I made this recipe today, using the discard from a fed starter. I used almond milk instead of whole milk and I forgot to preheat the muffin tins. So, I had lovely popovers but they probably would have rose higher if the tins were hot when I filled them.

    1. The Baker's Hotline

      This recipe works best with all purpose flour and sourdough starter, not the Sourdough Yeast Bread Mix. We hope you use that mix to make 2 loaves of sourdough bread – one to keep and one to give? Happy Baking! Irene@KAF

  11. Marni

    In Canada we make Yorkshire Puddings. I had never heard of a Popover before this. These were easier and a great use of my discard starter. Sunday night roast beef dinners may never be the same. Lol. Thanks!

  12. heather

    Lol, great recipe, but I think I overfilled my muffin tin. They popped and popped and popped. But I can’t wait to try them. Maybe my starter was a little more fed than I thought.

    1. The Baker's Hotline

      We’re just giggling when we imagine your popout popovers! The tins were most likely overfilled, which would account for the height. A bit less full next time, please! Happy baking! Laurie@KAF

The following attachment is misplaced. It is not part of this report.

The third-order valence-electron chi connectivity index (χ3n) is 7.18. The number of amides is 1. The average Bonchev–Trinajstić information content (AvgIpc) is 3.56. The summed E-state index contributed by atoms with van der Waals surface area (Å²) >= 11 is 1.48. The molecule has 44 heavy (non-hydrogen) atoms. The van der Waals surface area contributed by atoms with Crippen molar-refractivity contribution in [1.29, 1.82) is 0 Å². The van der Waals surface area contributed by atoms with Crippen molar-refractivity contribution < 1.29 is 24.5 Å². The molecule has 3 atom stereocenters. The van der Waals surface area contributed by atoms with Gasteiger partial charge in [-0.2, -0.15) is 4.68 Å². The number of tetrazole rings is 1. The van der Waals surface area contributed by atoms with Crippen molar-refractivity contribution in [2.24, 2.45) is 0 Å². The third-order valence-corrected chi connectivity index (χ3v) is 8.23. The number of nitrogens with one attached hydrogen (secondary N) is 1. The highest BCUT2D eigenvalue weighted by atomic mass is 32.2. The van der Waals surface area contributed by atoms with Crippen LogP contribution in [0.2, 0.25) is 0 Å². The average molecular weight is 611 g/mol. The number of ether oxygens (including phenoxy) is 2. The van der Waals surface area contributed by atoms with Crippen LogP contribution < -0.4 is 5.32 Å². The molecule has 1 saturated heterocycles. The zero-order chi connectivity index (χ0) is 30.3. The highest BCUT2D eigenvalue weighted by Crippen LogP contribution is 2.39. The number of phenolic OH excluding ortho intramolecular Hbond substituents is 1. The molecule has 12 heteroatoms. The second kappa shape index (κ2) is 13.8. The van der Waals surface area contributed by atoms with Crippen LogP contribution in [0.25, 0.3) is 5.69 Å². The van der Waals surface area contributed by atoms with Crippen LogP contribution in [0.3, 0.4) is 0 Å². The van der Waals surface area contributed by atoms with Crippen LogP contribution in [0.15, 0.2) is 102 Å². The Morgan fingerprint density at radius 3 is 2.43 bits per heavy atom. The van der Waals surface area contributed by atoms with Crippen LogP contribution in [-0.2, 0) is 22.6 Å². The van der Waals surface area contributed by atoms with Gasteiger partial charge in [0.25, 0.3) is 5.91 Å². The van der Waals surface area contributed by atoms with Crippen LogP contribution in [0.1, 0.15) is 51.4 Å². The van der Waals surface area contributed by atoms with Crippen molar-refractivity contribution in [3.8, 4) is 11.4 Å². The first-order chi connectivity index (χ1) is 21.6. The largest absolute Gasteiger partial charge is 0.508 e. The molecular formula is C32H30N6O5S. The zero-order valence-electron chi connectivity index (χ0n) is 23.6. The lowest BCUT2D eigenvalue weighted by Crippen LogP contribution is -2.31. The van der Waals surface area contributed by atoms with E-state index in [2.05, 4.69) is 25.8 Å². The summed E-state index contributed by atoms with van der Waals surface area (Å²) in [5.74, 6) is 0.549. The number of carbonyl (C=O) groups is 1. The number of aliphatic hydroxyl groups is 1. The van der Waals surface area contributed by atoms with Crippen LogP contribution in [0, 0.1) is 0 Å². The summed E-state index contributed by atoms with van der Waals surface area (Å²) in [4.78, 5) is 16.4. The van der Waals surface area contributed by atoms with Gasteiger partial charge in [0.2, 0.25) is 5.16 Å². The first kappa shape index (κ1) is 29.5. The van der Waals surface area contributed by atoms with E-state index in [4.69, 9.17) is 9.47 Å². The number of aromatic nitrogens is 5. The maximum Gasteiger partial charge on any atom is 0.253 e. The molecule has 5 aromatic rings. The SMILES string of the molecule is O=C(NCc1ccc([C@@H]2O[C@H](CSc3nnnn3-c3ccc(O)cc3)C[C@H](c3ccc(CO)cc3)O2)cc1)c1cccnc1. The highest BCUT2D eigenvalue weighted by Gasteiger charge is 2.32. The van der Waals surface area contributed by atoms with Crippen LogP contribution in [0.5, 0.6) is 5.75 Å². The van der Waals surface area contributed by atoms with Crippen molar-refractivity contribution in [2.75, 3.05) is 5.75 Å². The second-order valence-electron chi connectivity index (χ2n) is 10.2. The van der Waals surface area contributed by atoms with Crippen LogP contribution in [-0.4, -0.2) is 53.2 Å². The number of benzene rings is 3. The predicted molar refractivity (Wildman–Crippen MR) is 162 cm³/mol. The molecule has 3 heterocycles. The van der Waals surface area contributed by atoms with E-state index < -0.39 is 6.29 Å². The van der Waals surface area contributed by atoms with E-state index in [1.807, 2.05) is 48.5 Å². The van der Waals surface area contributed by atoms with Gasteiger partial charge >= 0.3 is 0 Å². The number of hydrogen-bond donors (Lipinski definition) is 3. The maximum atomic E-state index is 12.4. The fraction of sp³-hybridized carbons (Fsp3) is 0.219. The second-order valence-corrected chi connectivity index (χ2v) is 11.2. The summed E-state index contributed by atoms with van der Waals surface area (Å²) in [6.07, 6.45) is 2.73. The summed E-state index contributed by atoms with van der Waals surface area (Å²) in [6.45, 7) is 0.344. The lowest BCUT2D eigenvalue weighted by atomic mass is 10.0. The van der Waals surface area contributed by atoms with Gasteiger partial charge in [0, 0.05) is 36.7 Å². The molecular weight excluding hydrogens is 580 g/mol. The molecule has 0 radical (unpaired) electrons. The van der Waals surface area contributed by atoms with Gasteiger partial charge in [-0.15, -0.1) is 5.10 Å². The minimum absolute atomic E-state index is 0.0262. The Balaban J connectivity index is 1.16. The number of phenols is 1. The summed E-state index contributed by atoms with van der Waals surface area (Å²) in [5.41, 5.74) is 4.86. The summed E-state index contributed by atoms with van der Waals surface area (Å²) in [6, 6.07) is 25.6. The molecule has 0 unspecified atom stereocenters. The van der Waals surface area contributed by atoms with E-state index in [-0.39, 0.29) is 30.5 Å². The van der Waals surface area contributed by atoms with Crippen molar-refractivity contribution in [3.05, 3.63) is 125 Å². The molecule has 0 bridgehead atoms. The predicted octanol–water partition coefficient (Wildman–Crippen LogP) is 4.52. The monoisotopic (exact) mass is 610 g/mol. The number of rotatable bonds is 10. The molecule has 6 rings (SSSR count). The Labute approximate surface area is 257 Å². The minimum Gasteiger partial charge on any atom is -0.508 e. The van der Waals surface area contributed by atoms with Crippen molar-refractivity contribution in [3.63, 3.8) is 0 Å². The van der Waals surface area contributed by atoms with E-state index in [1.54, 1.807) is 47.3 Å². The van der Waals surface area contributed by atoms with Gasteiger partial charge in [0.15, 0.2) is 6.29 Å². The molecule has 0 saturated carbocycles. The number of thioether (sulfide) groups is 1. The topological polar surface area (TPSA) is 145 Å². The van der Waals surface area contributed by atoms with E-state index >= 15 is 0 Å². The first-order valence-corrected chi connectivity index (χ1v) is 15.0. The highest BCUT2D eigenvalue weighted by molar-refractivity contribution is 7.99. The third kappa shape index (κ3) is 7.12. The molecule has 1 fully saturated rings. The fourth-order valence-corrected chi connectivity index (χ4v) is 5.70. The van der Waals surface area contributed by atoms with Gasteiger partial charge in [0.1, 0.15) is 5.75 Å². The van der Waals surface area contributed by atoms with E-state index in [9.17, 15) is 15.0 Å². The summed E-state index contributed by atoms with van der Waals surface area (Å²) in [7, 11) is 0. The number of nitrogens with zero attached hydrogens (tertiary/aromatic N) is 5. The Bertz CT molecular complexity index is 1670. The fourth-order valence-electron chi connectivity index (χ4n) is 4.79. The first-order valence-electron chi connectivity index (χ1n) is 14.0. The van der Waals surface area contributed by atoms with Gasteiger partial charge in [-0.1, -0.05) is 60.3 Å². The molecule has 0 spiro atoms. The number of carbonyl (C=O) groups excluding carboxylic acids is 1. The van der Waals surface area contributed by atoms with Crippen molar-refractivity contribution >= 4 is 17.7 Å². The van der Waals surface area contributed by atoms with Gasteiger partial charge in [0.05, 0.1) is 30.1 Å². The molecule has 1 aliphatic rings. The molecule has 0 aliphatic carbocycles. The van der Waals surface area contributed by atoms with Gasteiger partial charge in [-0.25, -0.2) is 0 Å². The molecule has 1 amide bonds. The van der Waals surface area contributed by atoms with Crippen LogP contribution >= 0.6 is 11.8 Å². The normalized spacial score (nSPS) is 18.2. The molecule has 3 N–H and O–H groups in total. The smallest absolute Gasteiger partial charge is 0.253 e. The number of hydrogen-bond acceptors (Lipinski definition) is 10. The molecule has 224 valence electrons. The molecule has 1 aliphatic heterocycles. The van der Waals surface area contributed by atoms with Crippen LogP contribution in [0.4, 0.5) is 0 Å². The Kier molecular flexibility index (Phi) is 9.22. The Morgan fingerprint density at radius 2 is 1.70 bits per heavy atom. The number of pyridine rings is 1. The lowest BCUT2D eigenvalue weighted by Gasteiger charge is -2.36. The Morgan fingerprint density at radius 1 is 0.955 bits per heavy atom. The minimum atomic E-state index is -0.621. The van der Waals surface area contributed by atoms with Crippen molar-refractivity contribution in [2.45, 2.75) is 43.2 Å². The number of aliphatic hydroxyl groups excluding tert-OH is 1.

13. Ari

    Do you think this would work with silicon muffin cups? I’ve made this in a mini muffin tin, which tasted lovely but stuck like glue to the pan. Any tips?

    1. The Baker's Hotline

      Ari, I wouldn’t recommend using the silicone muffin cups for this recipe, as I doubt the silicone will generate enough heat to cause the popovers to pop. Try a regular sized muffin tin and be sure to preheat it and then grease it well. Barb@KAF

    2. Kathleen

      I made this recipe with silicon muffin cups before reading the comments 🙂 I preheated the silicon cups in the pan and then made sure they were fully covered in oil before adding the batter. The result did rise and pop, and ended with a popover rise of about 2 1/2 inches above the pan level.

  14. Elgin

    For a more robust flavor, is it ok to use 1 1/2 cup of sourdough started Instead of 1/2 cup sourdough starter and 1 cup of A.P. flour?

    1. The Baker's Hotline

      For every one cup of sourdough starter, reduce the flour in the recipe by 1 cup, and reduce the water by 1/2 cup.

  15. Naomi

    I love this recipe and make it every weekend. I do a partial recipe: 1/3 for two popovers. Lately my popovers have not been as lofty as they used to be. Any idea why? They still taste delicious!